Citadel Ready to Dig Aircraft Towing Systems’ Underground Channel at Oklahoma’s Ardmore Industrial Airpark

Citadel Construction is ready to move tons of earth for Aircraft Towing Systems World Wide (ATS) and build the prototype for the company’s test site at the Ardmore Industrial Airpark in Ardmore, Oklahoma.

Michael Shoemaker

Citadel Construction President Michael Shoemaker said he will work with several Oklahoma subcontractors to build the ATS underground-channel project, including Eyestone Steel Erection. Eyestone will erect, assemble and install the unique structural steel components imported from Poland, while 4G Concrete Inc. will provide cement, rebar, mesh and the other concrete-related materials needed to reinforce the poured-in-place concrete channel.

“The underground channel system will also be covered with specialized steel plates,” Shoemaker said. “We’re installing part of the world’s next great innovation for the airports of the future with the ATS electrically powered tug system. Move over Elon Musk, ATS is getting ready to make waves!”

ATS will use an electric-powered underground “pull car” and above-ground “tow dolly” that will run along the U-shaped channel to move aircraft to and from airport runways and gates without using the aircraft’s main jet engines.

“It is exciting to have a contract with Citadel Construction and their subcontractors because we are finally able to dig in the dirt to create the ATS underground channel,” ATS Vice President/CEO Vince Howie said. “Once complete and weather-permitting, our unique ATS channel will be used to test our aircraft towing system prototype this summer.”

ATS is the longtime dream of successful Polish businessman and entrepreneur, Stan Malicki, who is the ATS president. Howie said Malicki developed the ATS concept after learning a pilot friend was frustrated due to lengthy taxi times at airports and the subsequent needless burning of tons of aviation fuel.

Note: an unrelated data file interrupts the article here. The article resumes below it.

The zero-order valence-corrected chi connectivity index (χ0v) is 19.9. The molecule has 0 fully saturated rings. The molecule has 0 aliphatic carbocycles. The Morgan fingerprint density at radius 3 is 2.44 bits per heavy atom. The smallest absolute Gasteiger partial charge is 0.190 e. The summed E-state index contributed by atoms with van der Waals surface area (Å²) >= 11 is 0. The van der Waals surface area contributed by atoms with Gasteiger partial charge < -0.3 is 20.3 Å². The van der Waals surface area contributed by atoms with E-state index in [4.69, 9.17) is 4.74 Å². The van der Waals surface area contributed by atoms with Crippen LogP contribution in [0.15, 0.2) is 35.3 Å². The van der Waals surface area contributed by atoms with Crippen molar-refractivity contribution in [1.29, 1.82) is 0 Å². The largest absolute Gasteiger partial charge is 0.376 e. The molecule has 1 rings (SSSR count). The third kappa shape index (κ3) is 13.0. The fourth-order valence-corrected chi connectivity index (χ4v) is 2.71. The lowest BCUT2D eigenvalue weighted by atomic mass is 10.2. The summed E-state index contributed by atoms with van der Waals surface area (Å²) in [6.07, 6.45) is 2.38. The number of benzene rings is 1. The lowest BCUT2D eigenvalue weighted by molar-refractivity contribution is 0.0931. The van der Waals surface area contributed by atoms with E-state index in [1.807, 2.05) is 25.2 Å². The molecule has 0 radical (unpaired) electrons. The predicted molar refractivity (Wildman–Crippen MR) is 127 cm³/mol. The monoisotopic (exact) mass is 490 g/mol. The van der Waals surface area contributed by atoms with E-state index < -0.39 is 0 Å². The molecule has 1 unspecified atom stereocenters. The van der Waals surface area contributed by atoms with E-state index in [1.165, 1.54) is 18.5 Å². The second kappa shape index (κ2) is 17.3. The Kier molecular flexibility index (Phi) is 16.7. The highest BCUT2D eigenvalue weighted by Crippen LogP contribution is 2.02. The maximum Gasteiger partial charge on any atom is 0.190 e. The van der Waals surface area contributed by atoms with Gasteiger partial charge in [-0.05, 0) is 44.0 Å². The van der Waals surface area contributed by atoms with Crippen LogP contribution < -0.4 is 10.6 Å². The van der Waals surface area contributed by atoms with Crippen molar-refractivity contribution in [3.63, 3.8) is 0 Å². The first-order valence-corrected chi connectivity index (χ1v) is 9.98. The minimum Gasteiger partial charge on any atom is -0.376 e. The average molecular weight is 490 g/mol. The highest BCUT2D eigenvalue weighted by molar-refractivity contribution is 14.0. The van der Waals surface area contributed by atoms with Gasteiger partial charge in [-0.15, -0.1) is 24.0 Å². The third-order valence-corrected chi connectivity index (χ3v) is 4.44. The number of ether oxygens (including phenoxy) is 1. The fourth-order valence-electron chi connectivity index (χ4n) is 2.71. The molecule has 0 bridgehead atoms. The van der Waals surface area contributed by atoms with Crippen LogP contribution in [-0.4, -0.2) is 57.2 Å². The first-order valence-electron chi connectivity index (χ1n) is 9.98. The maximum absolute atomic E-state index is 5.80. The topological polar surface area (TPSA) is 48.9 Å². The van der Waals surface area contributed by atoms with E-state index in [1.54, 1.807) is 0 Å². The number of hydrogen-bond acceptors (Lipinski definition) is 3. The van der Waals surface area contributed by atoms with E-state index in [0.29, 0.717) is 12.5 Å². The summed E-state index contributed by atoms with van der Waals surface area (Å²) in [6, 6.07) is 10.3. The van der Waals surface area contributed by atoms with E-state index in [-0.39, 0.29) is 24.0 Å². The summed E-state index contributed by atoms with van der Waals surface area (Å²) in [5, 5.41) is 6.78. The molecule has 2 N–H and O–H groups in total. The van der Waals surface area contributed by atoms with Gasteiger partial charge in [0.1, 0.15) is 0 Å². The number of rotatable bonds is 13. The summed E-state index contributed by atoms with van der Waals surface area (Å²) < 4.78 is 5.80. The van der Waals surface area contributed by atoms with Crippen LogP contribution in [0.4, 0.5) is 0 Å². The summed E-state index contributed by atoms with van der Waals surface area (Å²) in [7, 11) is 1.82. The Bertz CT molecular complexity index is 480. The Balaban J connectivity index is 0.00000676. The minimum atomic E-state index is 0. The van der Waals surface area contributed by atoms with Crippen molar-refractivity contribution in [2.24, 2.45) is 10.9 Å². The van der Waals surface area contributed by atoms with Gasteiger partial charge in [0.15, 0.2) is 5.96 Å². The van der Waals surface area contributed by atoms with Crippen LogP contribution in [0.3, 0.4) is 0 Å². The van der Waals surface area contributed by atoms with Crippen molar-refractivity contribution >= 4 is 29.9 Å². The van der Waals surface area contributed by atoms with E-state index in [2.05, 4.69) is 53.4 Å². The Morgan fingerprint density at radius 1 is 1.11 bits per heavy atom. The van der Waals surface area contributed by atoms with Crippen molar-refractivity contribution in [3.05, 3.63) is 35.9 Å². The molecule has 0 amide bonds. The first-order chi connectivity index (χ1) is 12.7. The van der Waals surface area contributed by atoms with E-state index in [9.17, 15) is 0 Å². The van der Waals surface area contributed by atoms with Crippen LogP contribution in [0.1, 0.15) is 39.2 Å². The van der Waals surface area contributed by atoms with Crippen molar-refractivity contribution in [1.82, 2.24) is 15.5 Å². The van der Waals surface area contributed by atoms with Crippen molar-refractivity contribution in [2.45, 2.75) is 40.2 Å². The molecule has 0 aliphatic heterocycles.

ATS is removing some of the Ardmore Industrial Airport’s tarmac it is leasing to begin digging its U-shaped underground and concrete- and steel-reinforced channel. Once complete, ATS’ electric-powered underground “pull car” and above-ground “tow dolly” will test how the ATS rail system moves aircraft to and from airport runways and gates without using an aircraft’s main jet engines.

“Fortunately, Oklahoma’s strong aerospace background and pro-aviation business environment was attractive to Stan when deciding where and when to incorporate ATS in 2016,” Howie said. “We worked together with the Oklahoma State University New Product Development Center (OSU NPDC) in Stillwater, Oklahoma, to design and develop our ATS system prototype. We have also brought in a host of experts to help create different parts of the system.

“After landing an aircraft, the pilot will taxi to the appropriate taxiway and drive the aircraft nose wheel onto the ATS ‘tow dolly’ where it is secured in place. Pilots can then shut off the aircraft’s main engines.” According to Howie, the real beauty of ATS is lower-fuel costs, on-ground safety improvements (including fewer on-ground aircraft collisions) and the significant decrease of harmful emissions and noise pollution.

(L-R) Aircraft Towing Systems World (ATS) Wide Vice President/CEO Vince Howie poses with Mike Eyestone, owner and president, Eyestone Steel Erection and Citadel Construction President Michael Shoemaker near some of the shipped steel from Poland that will be used to create the ATS underground channel. The underground channel, along with the ATS’ 727 jet (featured in the background), will help demonstrate how the ATS system will move aircraft at airports.

“Airlines and airports will benefit with increased operational capacity and prolonged engine and component life,” Howie said. Progress continues with the prototype’s “pull car” and “tow dolly,” including its hydraulic plumbing, wiring and software coding. “We believe ATS will revolutionize the way airports operate around the world and will change the world one airport at a time,” Howie said.

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